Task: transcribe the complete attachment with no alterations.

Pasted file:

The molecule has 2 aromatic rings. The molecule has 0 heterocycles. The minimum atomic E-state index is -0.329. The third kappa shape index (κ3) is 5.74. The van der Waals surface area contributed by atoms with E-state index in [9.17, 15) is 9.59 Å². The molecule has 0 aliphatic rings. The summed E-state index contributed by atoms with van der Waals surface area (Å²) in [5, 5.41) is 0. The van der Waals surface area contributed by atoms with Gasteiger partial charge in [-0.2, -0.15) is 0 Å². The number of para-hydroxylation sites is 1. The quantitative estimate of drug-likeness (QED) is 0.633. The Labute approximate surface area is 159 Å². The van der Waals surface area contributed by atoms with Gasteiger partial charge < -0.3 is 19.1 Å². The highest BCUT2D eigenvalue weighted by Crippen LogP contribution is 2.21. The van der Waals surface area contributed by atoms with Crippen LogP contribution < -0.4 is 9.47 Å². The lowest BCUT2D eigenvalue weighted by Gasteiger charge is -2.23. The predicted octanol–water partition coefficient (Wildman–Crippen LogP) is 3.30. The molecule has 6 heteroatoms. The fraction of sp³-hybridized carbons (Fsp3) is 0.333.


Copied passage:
The molecule has 2 aromatic rings. The molecule has 0 heterocycles. The minimum atomic E-state index is -0.329. The third kappa shape index (κ3) is 5.74. The van der Waals surface area contributed by atoms with E-state index in [9.17, 15) is 9.59 Å². The molecule has 0 aliphatic rings. The summed E-state index contributed by atoms with van der Waals surface area (Å²) in [5, 5.41) is 0. The van der Waals surface area contributed by atoms with Gasteiger partial charge in [-0.2, -0.15) is 0 Å². The number of para-hydroxylation sites is 1. The quantitative estimate of drug-likeness (QED) is 0.633. The Labute approximate surface area is 159 Å². The van der Waals surface area contributed by atoms with Gasteiger partial charge < -0.3 is 19.1 Å². The highest BCUT2D eigenvalue weighted by Crippen LogP contribution is 2.21. The van der Waals surface area contributed by atoms with Crippen LogP contribution < -0.4 is 9.47 Å². The lowest BCUT2D eigenvalue weighted by Gasteiger charge is -2.23. The predicted octanol–water partition coefficient (Wildman–Crippen LogP) is 3.30. The molecule has 6 heteroatoms. The fraction of sp³-hybridized carbons (Fsp3) is 0.333.